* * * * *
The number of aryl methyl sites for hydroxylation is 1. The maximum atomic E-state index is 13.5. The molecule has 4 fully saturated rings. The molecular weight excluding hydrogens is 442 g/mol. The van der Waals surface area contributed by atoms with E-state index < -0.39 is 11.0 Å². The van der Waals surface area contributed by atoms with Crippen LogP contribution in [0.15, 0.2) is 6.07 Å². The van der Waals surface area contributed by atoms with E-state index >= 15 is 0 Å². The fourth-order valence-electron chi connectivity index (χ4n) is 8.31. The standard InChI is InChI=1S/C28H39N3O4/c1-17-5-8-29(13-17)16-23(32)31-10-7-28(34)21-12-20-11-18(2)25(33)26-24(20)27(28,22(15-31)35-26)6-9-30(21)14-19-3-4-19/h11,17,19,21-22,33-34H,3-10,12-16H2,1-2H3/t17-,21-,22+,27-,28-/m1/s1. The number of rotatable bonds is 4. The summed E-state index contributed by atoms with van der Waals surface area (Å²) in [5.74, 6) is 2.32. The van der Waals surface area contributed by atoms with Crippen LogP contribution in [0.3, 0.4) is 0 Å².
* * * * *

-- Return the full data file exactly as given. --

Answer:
The number of aryl methyl sites for hydroxylation is 1. The maximum atomic E-state index is 13.5. The molecule has 4 fully saturated rings. The molecular weight excluding hydrogens is 442 g/mol. The van der Waals surface area contributed by atoms with E-state index < -0.39 is 11.0 Å². The van der Waals surface area contributed by atoms with Crippen LogP contribution in [0.15, 0.2) is 6.07 Å². The van der Waals surface area contributed by atoms with E-state index >= 15 is 0 Å². The fourth-order valence-electron chi connectivity index (χ4n) is 8.31. The standard InChI is InChI=1S/C28H39N3O4/c1-17-5-8-29(13-17)16-23(32)31-10-7-28(34)21-12-20-11-18(2)25(33)26-24(20)27(28,22(15-31)35-26)6-9-30(21)14-19-3-4-19/h11,17,19,21-22,33-34H,3-10,12-16H2,1-2H3/t17-,21-,22+,27-,28-/m1/s1. The number of rotatable bonds is 4. The summed E-state index contributed by atoms with van der Waals surface area (Å²) in [5.74, 6) is 2.32. The van der Waals surface area contributed by atoms with Crippen LogP contribution in [0.3, 0.4) is 0 Å².